The Virtue of Nationalism

The Virtue of Nationalism

Book - 2018
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In The Virtue of Nationalism, Yoram Hazony contends that a world of sovereign nations is the only option for those who care about personal and collective freedom. He recounts how, beginning in the sixteenth century, English, Dutch, and American Protestants revived the Old Testament's love of national independence, and shows how their vision eventually brought freedom to peoples from Poland to India, Israel to Ethiopia. It is this tradition we must restore, he argues, if we want to limit conflict and hate--and allow human difference and innovation to flourish.
Publisher: New York : Basic Books, 2018.
Edition: First edition.
ISBN: 9781541645370
1541645375
Branch Call Number: 320.54 H339
Characteristics: viii, 285 pages ; 25 cm

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dennismmiller
Jun 04, 2019

In the early twentieth century, all right-thinking people were nationalists - at least two of the great moral touchstones of the era, Wilson's Twelve Points and Gandhi's Indian independence movement, were founded on the principle of national self-determination. This changed after the Second World War, both due to the rise and fall of fascism and the perceived need for supranational mediating institutions during the Cold War's nuclear-armed superpower standoff and the growth of international commerce, with the result that by the end of the century all right-thinking people were globalists. In The Virtue of Nationalism Yoram Hazony makes the provocative contention that this shift endangers both international peace and individual liberties.

Central to Hazony's argument is an act of rhetorical sleight of hand in which he defines nationalism and imperialism as antithetical philosophies of government, attributing every positive development to the former and every misstep to the latter. This is, of course, both philosophical and historical nonsense, requiring him to cast medieval localist feudalism as somehow more imperialist than the European nations at the height of colonialism. This, in turn, involves a bizarre misconception of the Holy Roman Empire as an entity from which the nations of Europe "won their independence" at the beginning of the modern age, while even in his description the early modern European states appear less as consciously limited entities respecting each others' sovereignty than as competing empires. Turning his attention to the contemporary world, he insists (plausibly) that international institutions, when given the power to interfere in the affairs of nations, will always seek to expand that power despite actual prohibitions, but then pretends (implausibly) that nations, which must of necessity sometimes interfere in the affairs of their neighbors, will self-consciously limit themselves in obedience to abstract principles.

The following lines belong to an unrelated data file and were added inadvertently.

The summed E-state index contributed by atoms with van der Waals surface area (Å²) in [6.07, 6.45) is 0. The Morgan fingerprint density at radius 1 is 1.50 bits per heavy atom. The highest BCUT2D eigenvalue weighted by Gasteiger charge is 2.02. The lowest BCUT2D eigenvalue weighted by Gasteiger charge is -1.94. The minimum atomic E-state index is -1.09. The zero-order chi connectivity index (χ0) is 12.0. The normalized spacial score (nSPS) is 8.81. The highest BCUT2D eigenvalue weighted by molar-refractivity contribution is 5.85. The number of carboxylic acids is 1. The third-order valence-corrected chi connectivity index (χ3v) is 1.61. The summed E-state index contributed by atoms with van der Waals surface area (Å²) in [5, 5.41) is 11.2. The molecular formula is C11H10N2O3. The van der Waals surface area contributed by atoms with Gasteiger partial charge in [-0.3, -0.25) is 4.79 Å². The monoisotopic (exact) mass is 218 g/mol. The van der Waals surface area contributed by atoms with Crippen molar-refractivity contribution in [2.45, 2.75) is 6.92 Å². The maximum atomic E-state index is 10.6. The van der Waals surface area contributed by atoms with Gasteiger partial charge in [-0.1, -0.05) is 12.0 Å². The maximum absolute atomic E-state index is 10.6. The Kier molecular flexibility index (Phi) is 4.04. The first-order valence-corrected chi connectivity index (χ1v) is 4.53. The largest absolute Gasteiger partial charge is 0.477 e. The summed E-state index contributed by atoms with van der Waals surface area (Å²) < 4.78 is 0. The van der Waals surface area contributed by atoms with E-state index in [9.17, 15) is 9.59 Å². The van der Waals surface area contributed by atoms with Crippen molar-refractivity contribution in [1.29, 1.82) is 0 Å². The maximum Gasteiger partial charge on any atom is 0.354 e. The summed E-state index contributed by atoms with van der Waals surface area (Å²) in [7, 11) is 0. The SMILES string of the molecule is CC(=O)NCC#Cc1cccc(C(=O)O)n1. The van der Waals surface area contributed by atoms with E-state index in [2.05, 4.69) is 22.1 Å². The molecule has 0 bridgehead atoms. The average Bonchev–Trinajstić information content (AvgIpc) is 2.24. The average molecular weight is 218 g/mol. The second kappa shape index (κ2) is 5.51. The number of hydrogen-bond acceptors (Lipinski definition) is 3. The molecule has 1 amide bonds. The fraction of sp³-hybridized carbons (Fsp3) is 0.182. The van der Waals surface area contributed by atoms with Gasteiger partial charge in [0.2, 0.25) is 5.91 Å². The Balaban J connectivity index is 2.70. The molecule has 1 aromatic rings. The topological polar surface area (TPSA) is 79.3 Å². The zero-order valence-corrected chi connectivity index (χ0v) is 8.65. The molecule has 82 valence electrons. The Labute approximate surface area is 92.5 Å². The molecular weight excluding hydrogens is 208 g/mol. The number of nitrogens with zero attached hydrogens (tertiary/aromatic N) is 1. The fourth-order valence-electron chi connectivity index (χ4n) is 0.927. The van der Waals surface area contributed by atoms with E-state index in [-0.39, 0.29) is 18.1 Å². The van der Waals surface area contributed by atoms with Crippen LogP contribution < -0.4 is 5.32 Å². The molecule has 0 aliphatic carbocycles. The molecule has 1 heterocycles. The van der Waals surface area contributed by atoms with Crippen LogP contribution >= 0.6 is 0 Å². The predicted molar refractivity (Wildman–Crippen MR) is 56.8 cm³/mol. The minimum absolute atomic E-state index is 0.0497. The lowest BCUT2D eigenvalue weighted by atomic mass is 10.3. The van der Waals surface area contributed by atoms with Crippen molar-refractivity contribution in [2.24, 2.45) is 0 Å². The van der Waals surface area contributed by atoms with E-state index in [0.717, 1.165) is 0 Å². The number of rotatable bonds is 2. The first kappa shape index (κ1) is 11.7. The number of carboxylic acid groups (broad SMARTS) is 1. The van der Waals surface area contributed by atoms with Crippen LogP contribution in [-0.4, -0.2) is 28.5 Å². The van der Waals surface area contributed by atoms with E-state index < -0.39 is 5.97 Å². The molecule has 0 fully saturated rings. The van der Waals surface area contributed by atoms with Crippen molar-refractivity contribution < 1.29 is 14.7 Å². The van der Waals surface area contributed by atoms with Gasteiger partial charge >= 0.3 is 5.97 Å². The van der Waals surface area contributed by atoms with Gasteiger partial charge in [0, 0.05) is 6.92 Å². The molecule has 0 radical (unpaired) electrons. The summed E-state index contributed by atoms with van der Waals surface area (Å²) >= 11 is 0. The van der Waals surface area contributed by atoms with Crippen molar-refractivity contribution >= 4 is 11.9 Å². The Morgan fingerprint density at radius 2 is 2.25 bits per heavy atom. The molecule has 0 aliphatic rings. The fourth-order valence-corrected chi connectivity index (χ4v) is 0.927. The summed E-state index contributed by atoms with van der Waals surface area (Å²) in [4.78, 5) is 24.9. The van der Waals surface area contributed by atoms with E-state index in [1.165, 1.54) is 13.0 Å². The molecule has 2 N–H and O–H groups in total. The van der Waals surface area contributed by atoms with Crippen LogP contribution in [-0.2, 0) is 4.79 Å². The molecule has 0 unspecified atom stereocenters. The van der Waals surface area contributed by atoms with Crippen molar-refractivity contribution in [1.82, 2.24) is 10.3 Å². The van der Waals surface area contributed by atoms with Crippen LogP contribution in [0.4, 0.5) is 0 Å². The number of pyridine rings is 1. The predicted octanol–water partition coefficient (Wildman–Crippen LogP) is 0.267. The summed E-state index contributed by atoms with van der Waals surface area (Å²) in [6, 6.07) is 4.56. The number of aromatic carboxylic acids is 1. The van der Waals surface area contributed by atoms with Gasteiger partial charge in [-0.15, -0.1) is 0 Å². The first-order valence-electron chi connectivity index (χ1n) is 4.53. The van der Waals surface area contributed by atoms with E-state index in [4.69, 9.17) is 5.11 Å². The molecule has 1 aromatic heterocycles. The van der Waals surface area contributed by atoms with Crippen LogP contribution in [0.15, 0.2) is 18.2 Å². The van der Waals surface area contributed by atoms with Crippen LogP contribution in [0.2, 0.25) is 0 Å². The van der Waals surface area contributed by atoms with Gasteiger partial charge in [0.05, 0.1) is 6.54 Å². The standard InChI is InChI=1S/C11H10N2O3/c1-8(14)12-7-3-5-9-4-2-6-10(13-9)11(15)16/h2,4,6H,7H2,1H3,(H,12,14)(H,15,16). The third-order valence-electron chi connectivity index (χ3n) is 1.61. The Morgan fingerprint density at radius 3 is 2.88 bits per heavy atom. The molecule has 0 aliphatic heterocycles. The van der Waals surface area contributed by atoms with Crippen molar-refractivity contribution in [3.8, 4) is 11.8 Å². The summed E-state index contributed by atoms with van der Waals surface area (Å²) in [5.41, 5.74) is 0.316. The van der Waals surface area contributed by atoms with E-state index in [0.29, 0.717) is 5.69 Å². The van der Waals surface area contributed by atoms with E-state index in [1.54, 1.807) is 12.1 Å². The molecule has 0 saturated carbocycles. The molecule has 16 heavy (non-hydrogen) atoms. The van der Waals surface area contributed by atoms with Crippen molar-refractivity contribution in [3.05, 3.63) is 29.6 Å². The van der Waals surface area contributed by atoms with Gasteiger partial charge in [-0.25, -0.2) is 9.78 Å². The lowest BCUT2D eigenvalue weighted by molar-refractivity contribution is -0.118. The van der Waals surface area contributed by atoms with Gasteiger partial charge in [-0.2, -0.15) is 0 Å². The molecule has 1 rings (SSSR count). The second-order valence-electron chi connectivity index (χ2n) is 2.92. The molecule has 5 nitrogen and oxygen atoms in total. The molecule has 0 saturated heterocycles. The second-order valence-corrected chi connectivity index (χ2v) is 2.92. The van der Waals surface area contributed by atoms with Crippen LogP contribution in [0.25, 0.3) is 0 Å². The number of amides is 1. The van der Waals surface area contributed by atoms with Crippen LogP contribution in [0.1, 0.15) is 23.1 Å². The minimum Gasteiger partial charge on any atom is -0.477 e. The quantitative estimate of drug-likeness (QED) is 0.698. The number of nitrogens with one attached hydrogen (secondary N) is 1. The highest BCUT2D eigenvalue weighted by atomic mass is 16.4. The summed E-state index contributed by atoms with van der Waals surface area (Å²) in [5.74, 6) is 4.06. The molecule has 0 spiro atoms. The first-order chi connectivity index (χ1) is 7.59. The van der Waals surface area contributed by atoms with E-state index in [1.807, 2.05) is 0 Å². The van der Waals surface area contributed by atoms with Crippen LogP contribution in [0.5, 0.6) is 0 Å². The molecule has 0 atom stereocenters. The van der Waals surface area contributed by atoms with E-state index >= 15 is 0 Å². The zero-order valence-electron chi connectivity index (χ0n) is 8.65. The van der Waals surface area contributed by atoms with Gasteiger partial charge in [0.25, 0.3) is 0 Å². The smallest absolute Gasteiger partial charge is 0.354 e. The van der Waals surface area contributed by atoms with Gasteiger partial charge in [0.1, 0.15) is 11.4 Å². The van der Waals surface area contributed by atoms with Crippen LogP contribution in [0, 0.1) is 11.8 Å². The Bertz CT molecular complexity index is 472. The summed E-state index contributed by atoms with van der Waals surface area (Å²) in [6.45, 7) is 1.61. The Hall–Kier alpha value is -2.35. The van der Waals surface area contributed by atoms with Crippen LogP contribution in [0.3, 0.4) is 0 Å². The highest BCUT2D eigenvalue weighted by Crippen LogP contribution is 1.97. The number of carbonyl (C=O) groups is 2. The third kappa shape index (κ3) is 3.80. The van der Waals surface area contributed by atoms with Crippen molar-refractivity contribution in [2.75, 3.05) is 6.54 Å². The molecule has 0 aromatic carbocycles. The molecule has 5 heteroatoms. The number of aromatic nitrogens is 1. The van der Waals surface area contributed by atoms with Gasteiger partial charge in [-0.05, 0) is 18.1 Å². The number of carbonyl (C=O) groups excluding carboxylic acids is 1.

Hazony makes a compelling case against globalist institutions as necessarily technocratic and therefore anti-democratic. Even more significant is his observation that, left to itself, rational calculation can never instill the kind of loyalty that is necessary for the self-sacrifice that alone can sustain community. Unfortunately, the book overreaches in its central argument and is then undone by its own inconsistencies.

k
klimekk
May 11, 2019

Hazony argues that we will be forced to choose between a world of independent states, or a renewal of universal empire-in the form of the European Union or American hegemony. The Virtue of Nationalism makes clear that anyone who values their freedoms should fight for a world of nations.

Enough to reject that book. I don't want to read something so clearly garbage
Anyway - none of known to me nationalists were fighting for a "world of nations"
The only what I saw is fascists of different countries supporting each other .

p
patrickhill67
Oct 08, 2018

The nation state should now be seen as a necessary corrective to the unholy alliance between extreme leftist utopian multiculturalism and cynical corporatist globalism. Moving the pendulum back towards foundational liberal enlightenment values that created our modern nation states is a good thing. Unfortunately this runs counter to the prevailing narrative put forth in many mainstream media institutions such as the NY Times.

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